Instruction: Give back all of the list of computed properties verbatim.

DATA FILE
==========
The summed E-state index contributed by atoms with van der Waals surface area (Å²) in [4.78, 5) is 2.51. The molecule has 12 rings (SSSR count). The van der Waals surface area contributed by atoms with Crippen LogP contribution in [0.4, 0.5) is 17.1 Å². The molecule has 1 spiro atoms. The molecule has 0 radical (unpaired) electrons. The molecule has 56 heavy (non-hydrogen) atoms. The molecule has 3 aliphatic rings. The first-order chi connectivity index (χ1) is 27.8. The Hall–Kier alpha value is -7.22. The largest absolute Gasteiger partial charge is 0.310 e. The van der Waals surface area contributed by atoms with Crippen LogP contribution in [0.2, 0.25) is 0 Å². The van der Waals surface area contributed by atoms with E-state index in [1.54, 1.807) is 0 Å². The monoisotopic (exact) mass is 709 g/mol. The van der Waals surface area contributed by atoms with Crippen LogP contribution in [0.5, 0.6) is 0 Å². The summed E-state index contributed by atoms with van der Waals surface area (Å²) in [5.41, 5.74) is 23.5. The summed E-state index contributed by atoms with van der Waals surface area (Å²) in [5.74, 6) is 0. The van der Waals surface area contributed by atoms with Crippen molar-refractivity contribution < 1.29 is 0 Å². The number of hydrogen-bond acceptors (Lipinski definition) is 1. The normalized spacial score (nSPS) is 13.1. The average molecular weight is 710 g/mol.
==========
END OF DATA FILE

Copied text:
The summed E-state index contributed by atoms with van der Waals surface area (Å²) in [4.78, 5) is 2.51. The molecule has 12 rings (SSSR count). The van der Waals surface area contributed by atoms with Crippen LogP contribution in [0.4, 0.5) is 17.1 Å². The molecule has 1 spiro atoms. The molecule has 0 radical (unpaired) electrons. The molecule has 56 heavy (non-hydrogen) atoms. The molecule has 3 aliphatic rings. The first-order chi connectivity index (χ1) is 27.8. The Hall–Kier alpha value is -7.22. The largest absolute Gasteiger partial charge is 0.310 e. The van der Waals surface area contributed by atoms with Crippen LogP contribution in [0.2, 0.25) is 0 Å². The van der Waals surface area contributed by atoms with E-state index in [1.54, 1.807) is 0 Å². The monoisotopic (exact) mass is 709 g/mol. The van der Waals surface area contributed by atoms with Crippen LogP contribution in [0.5, 0.6) is 0 Å². The summed E-state index contributed by atoms with van der Waals surface area (Å²) in [5.41, 5.74) is 23.5. The summed E-state index contributed by atoms with van der Waals surface area (Å²) in [5.74, 6) is 0. The van der Waals surface area contributed by atoms with Crippen molar-refractivity contribution < 1.29 is 0 Å². The number of hydrogen-bond acceptors (Lipinski definition) is 1. The normalized spacial score (nSPS) is 13.1. The average molecular weight is 710 g/mol.